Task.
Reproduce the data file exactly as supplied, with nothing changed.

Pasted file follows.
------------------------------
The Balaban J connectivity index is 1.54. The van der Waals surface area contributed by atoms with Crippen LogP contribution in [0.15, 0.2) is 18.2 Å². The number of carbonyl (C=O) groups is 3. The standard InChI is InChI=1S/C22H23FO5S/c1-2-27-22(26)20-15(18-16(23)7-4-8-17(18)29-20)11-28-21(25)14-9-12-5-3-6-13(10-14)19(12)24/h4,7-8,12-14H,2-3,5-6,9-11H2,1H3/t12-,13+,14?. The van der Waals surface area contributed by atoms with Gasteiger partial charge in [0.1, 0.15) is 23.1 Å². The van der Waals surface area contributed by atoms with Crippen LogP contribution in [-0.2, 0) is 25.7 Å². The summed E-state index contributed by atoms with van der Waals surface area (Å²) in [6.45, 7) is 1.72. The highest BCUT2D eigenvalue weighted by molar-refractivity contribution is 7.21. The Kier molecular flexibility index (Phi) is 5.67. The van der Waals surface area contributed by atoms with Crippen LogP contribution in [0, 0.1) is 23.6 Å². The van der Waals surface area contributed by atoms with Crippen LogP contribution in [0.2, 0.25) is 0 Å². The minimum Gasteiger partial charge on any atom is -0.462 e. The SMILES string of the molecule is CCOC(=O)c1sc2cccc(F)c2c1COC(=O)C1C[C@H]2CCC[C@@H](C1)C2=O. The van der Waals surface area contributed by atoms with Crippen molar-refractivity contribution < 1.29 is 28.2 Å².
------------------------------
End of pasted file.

The Balaban J connectivity index is 1.54. The van der Waals surface area contributed by atoms with Crippen LogP contribution in [0.15, 0.2) is 18.2 Å². The number of carbonyl (C=O) groups is 3. The standard InChI is InChI=1S/C22H23FO5S/c1-2-27-22(26)20-15(18-16(23)7-4-8-17(18)29-20)11-28-21(25)14-9-12-5-3-6-13(10-14)19(12)24/h4,7-8,12-14H,2-3,5-6,9-11H2,1H3/t12-,13+,14?. The van der Waals surface area contributed by atoms with Gasteiger partial charge in [0.1, 0.15) is 23.1 Å². The van der Waals surface area contributed by atoms with Crippen LogP contribution in [-0.2, 0) is 25.7 Å². The summed E-state index contributed by atoms with van der Waals surface area (Å²) in [6.45, 7) is 1.72. The highest BCUT2D eigenvalue weighted by molar-refractivity contribution is 7.21. The Kier molecular flexibility index (Phi) is 5.67. The van der Waals surface area contributed by atoms with Crippen LogP contribution in [0, 0.1) is 23.6 Å². The van der Waals surface area contributed by atoms with Crippen LogP contribution in [0.2, 0.25) is 0 Å². The minimum Gasteiger partial charge on any atom is -0.462 e. The SMILES string of the molecule is CCOC(=O)c1sc2cccc(F)c2c1COC(=O)C1C[C@H]2CCC[C@@H](C1)C2=O. The van der Waals surface area contributed by atoms with Crippen molar-refractivity contribution < 1.29 is 28.2 Å².